Can you write each number from 1 to 12 in the first column and again in the top row so that the products of the numbers you write are the given clues?

Factors of 1754:

1754 is a composite number.

Prime factorization: 1754 = 2 × 877.

1754 has no exponents greater than 1 in its prime factorization, so √1754 cannot be simplified.

The exponents in the prime factorization are 1 and 1. Adding one to each exponent and multiplying we get (1 + 1)(1 + 1) = 2 × 2 = 4. Therefore 1754 has exactly 4 factors.

The factors of 1754 are outlined with their factor pair partners in the graphic below.

More About the Number 1754:

1754 is the sum of two squares:
35² + 23² = 1754.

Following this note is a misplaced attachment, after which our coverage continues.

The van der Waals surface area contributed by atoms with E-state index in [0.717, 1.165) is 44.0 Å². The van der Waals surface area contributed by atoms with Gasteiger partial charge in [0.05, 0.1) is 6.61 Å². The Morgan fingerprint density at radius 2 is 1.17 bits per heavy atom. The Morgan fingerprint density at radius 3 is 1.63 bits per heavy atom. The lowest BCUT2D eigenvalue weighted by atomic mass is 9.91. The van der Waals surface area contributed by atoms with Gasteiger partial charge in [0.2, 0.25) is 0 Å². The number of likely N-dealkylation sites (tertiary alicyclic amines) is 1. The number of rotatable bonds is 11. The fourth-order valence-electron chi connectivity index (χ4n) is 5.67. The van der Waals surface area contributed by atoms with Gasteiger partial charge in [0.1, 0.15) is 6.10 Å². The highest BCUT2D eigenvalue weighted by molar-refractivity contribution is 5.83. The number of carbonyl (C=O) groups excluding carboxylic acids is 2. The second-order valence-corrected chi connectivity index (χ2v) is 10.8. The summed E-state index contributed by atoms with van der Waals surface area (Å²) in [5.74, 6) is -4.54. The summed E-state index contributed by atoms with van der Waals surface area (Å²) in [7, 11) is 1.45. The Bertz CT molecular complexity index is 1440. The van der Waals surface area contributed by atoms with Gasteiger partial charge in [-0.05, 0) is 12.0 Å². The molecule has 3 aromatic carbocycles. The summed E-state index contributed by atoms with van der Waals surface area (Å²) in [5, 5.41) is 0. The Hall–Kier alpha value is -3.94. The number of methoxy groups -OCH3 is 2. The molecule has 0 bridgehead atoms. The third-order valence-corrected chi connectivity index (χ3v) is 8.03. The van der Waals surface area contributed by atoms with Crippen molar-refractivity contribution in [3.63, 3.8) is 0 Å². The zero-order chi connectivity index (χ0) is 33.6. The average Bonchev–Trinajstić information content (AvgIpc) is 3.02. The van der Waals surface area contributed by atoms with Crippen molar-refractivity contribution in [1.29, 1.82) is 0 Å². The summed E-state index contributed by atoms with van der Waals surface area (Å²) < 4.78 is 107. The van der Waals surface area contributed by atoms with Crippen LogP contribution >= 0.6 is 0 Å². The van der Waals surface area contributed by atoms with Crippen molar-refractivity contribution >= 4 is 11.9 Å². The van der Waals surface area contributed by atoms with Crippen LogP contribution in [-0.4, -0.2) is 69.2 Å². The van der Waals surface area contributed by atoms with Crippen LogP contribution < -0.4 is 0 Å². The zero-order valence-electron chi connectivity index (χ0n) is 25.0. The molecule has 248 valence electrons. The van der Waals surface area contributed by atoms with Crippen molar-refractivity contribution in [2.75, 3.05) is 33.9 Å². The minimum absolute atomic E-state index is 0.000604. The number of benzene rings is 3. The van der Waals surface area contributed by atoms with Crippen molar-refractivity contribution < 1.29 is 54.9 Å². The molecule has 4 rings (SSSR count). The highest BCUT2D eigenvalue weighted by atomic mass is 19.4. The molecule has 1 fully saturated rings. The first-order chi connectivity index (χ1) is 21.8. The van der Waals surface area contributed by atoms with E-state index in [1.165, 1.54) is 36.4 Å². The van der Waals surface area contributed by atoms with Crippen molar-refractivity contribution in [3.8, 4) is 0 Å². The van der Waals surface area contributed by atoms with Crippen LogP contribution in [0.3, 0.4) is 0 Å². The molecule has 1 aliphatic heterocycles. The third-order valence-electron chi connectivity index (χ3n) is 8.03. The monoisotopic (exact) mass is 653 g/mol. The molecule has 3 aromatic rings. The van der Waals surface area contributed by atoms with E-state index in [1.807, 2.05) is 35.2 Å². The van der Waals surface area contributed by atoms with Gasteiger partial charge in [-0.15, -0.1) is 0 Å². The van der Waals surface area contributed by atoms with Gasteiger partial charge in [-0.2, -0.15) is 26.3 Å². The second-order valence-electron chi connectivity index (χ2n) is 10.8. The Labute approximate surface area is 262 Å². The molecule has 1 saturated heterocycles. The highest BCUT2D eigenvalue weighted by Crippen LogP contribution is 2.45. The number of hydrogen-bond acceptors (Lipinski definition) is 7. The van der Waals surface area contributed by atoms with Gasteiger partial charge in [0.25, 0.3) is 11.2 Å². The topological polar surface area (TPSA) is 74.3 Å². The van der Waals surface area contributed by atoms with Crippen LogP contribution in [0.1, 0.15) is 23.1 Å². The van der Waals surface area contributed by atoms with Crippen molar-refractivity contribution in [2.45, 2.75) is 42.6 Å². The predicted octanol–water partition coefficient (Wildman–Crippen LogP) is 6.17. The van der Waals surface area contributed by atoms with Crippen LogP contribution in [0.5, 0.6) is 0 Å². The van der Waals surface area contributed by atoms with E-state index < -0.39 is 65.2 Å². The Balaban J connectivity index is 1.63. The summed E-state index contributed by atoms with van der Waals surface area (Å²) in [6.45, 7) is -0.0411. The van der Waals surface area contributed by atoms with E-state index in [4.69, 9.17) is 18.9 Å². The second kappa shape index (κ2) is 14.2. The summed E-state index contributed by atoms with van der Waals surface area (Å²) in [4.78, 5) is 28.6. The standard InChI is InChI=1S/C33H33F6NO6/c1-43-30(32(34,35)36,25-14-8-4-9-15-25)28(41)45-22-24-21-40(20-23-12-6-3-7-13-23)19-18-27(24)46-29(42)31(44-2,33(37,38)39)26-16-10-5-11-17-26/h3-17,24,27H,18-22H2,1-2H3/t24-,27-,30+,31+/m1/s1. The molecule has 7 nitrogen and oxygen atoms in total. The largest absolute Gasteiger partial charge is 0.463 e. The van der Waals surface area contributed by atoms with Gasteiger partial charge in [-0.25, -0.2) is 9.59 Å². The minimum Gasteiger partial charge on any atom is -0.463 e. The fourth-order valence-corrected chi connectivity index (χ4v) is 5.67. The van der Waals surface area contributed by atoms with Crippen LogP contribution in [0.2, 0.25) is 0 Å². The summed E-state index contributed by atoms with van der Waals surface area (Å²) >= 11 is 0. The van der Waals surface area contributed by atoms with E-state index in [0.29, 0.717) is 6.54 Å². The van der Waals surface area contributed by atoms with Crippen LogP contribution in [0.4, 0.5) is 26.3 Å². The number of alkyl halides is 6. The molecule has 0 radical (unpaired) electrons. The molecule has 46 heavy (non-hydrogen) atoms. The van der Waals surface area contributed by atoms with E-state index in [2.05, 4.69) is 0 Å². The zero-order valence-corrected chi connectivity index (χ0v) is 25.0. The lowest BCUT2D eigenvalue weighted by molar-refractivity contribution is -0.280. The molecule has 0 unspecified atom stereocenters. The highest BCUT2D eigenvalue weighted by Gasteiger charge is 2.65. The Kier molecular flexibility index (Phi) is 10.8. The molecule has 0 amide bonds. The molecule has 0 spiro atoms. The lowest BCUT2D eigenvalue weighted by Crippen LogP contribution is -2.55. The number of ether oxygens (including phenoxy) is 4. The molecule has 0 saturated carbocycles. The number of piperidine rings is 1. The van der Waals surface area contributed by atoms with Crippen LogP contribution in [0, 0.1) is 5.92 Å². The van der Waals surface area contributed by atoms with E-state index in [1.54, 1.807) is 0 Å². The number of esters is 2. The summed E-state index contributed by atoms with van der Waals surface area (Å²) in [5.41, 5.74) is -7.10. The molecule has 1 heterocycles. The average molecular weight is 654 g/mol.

1754 is the hypotenuse of a Pythagorean triple:
696-1610-1754, calculated from 35² – 23², 2(35)(23), 35² + 23².
It is also 2 times (348-805-877).

With so much snow all around it is easy to think about summer. Last summer my family and I stayed at a magnificent Airbnb. There was more than enough room for my husband and me, our children and their spouses, and our grandchildren (32 people in total).

The owners of the Airbnb wrote that the best views come from homes with steep driveways. I will share some of those views later in the post. But just how steep was the driveway? I took a picture and added a grid so you can calculate the slope. Notice that the driveway zigzags. You can estimate where the front tire of the van parked at the top of the driveway hits the pavement to calculate the slope of the top part of the driveway.

Here’s the top half of the driveway:

The beautiful view from the top of the driveway: